This is a Guest Post by Garrett Moon, partner of Todaymade.
My business is all about creating and sharing content. Consequently, I’m a part of a team that has made an editorial calendar for WordPress publishers, and we are publishers ourselves. This is why we have been longtime supporters of Pressgram and the Pressgram community. We believe what you believe about the importance of owning your own content, and even more importantly, sharing it with the world.
We also believe in the power of the image as a way to share the story of our brand.
One of the things that often goes unnoticed with an app like Pressgram is how brands (business or personal) can use them to tell their own story. We don’t often think of a brand as having a story, but they do. In fact, we don’t have to look very far for an example of this.
Pressgram is a great great example of a brand built on a story.
The Power Of Photos
An example of how photos have enhanced our brand can be seen on our company website, which used to be pretty basic.
We had a lot of great copy and samples of our work as an interactive agency, but we were missing something. As we’ve grown and developed our brand, we’ve learned the importance of including photos as a part of our site.
For the last three years, we’ve invested in regular photo shoots that simply observe and document our work. The results have been incredible, and have completely transformed the visual side of our company.
Our new website features theses photos front and center. It tells the story of our brand better than our words ever could.
Day To Day Storytelling
More recently, tools like Pressgram have allowed us to share our brand in other ways on a day-to-day basis.
Off and on throughout our development process, we shared photos with our audience. Some were of us, others were snapshots of wireframes and internal exercises we were performing, and even more were simple shots of the launch countdown poster we have hanging in our work area. The specific content wasn’t as important as the story we were sharing.
The reality is that people connect with people, not companies. Big brands like Apple and Android are good examples of this. Each brand has a story that uniquely represents its founders.
The iPhone epitomizes the core values and beliefs of Steve Jobs. Those of us who connect with his belief system can identify with his brand because of that connection. The same goes for Google’s Android OS which is a direct result of the beliefs that founders Larry Page and Sergey Brin share.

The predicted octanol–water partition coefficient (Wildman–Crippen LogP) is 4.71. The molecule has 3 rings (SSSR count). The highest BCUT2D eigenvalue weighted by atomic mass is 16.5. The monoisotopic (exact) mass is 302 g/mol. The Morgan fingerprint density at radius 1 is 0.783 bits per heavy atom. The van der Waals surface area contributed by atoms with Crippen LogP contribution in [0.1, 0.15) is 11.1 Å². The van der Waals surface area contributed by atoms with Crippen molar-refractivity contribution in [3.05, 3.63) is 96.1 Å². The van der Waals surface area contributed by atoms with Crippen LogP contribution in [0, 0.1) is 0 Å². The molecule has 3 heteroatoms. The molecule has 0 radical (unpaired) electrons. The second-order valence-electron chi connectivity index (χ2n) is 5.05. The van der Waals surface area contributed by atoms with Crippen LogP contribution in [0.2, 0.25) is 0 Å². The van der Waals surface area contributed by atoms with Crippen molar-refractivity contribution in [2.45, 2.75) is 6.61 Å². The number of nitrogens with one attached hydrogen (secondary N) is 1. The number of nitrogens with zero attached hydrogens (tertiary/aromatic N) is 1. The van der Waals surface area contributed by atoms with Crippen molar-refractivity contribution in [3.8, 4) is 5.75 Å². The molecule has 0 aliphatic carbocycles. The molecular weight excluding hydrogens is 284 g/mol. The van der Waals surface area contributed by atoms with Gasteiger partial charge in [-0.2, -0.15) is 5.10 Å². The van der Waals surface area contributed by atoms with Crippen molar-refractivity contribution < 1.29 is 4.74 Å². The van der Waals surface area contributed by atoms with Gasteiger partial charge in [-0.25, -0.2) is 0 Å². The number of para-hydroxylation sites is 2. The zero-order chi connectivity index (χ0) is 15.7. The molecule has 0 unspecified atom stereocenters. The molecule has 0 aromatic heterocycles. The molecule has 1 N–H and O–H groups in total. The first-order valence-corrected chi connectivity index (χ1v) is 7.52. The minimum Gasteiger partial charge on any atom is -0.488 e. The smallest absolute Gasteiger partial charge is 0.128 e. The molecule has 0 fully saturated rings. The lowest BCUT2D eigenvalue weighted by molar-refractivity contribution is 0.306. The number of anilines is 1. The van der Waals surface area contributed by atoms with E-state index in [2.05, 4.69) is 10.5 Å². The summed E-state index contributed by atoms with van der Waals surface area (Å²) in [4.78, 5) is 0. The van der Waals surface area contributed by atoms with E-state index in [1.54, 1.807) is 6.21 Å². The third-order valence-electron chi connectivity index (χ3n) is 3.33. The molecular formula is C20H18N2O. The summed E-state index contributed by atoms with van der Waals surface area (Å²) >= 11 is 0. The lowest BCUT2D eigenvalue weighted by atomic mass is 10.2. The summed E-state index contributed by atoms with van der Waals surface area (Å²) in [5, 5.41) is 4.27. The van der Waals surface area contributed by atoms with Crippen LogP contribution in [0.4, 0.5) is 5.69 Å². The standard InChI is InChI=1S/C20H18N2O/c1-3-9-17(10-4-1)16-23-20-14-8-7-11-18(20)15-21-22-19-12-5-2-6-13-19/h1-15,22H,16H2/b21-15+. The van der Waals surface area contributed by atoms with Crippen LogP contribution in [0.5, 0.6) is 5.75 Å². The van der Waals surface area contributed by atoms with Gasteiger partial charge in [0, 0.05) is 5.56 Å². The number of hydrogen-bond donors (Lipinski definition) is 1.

If you identity with Android, chances are that you also identify with them. The point is that people connect to the human elements of your product. The question for today is, how can you use photos to share that story?
Pressgram holds tremendous value as a tool for telling the visual story of your brand. Having an app that is fast, functional, and always at your fingertips is a powerful thing. Pressgram’s “own your own content” model, plus the ability to publish direct to WordPress, make it the perfect tool for business.
The only thing holding us back is the habit of putting it to work. Sharing your story doesn’t have to be complicated. Here are a few ideas that you can use right away:
- Share photos of your team brainstorming or working.
- Post in-progress photos of your product.
- Go behind the scenes, and show us your surroundings. Where do you work?
- What is your team doing right now? Heads down? Headphones on? There’s no harm in sharing that portion of the story.
- Give us a virtual tool of your neighborhood. Your audience will love seeing the human side of your brand.
In all honesty, I think that even my brand has a lot to learn about how we can fully utilize images to tell our story.
Our uses of photos are really at the bare minimum, but you don’t have to make the same mistake.
Images are powerful, and they can tell your story in a unique way.
How can you use them to impact your brand? How can they tell your story?
Garrett Moon is a founder and designer at Todaymade, makers of CoSchedule, a content marketing editorial calendar for WordPress.
He believes in owning your own content. Follow him on twitter.